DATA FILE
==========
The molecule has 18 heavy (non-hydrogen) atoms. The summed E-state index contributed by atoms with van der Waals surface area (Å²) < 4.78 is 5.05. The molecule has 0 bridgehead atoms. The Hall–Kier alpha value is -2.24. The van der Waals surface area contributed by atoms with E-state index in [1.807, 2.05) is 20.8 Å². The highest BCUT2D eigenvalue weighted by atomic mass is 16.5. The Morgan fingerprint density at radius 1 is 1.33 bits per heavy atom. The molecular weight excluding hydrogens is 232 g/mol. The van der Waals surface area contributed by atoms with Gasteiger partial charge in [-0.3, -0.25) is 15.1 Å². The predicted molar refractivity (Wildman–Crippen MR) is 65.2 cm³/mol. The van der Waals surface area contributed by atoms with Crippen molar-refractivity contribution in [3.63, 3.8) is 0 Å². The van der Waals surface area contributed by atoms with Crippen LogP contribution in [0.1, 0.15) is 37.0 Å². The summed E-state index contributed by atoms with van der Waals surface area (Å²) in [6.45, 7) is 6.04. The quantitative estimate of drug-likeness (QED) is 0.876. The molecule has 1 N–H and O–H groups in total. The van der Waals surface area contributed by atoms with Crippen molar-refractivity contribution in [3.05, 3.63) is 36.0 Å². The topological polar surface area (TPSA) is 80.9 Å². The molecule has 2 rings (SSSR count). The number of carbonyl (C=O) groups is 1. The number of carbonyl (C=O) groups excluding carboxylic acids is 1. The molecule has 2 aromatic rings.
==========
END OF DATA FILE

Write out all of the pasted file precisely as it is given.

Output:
The molecule has 18 heavy (non-hydrogen) atoms. The summed E-state index contributed by atoms with van der Waals surface area (Å²) < 4.78 is 5.05. The molecule has 0 bridgehead atoms. The Hall–Kier alpha value is -2.24. The van der Waals surface area contributed by atoms with E-state index in [1.807, 2.05) is 20.8 Å². The highest BCUT2D eigenvalue weighted by atomic mass is 16.5. The Morgan fingerprint density at radius 1 is 1.33 bits per heavy atom. The molecular weight excluding hydrogens is 232 g/mol. The van der Waals surface area contributed by atoms with Gasteiger partial charge in [-0.3, -0.25) is 15.1 Å². The predicted molar refractivity (Wildman–Crippen MR) is 65.2 cm³/mol. The van der Waals surface area contributed by atoms with Crippen molar-refractivity contribution in [3.63, 3.8) is 0 Å². The van der Waals surface area contributed by atoms with Crippen LogP contribution in [0.1, 0.15) is 37.0 Å². The summed E-state index contributed by atoms with van der Waals surface area (Å²) in [6.45, 7) is 6.04. The quantitative estimate of drug-likeness (QED) is 0.876. The molecule has 1 N–H and O–H groups in total. The van der Waals surface area contributed by atoms with Crippen molar-refractivity contribution in [3.05, 3.63) is 36.0 Å². The topological polar surface area (TPSA) is 80.9 Å². The molecule has 2 rings (SSSR count). The number of carbonyl (C=O) groups is 1. The number of carbonyl (C=O) groups excluding carboxylic acids is 1. The molecule has 2 aromatic rings.